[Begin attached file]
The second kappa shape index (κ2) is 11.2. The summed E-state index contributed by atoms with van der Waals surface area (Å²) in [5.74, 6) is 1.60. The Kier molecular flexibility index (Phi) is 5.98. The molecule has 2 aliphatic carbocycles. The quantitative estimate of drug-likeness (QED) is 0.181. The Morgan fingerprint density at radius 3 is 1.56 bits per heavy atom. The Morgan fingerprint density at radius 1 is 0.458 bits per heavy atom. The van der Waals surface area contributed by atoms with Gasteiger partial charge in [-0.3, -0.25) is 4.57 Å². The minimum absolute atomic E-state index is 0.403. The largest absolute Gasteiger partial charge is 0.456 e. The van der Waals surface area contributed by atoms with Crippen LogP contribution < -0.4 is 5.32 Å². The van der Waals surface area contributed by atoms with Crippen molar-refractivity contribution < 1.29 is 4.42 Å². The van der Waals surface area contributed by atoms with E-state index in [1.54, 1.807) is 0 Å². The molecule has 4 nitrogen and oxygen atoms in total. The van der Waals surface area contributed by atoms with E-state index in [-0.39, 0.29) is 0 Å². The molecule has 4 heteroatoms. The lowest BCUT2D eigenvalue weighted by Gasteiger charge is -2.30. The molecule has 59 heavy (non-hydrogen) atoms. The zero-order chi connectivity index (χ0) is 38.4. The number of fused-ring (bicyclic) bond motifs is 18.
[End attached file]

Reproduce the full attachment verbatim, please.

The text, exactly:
The second kappa shape index (κ2) is 11.2. The summed E-state index contributed by atoms with van der Waals surface area (Å²) in [5.74, 6) is 1.60. The Kier molecular flexibility index (Phi) is 5.98. The molecule has 2 aliphatic carbocycles. The quantitative estimate of drug-likeness (QED) is 0.181. The Morgan fingerprint density at radius 3 is 1.56 bits per heavy atom. The Morgan fingerprint density at radius 1 is 0.458 bits per heavy atom. The van der Waals surface area contributed by atoms with Gasteiger partial charge in [-0.3, -0.25) is 4.57 Å². The minimum absolute atomic E-state index is 0.403. The largest absolute Gasteiger partial charge is 0.456 e. The van der Waals surface area contributed by atoms with Crippen LogP contribution < -0.4 is 5.32 Å². The van der Waals surface area contributed by atoms with Crippen molar-refractivity contribution < 1.29 is 4.42 Å². The van der Waals surface area contributed by atoms with E-state index in [1.54, 1.807) is 0 Å². The molecule has 4 nitrogen and oxygen atoms in total. The van der Waals surface area contributed by atoms with E-state index in [-0.39, 0.29) is 0 Å². The molecule has 4 heteroatoms. The lowest BCUT2D eigenvalue weighted by Gasteiger charge is -2.30. The molecule has 59 heavy (non-hydrogen) atoms. The zero-order chi connectivity index (χ0) is 38.4. The number of fused-ring (bicyclic) bond motifs is 18.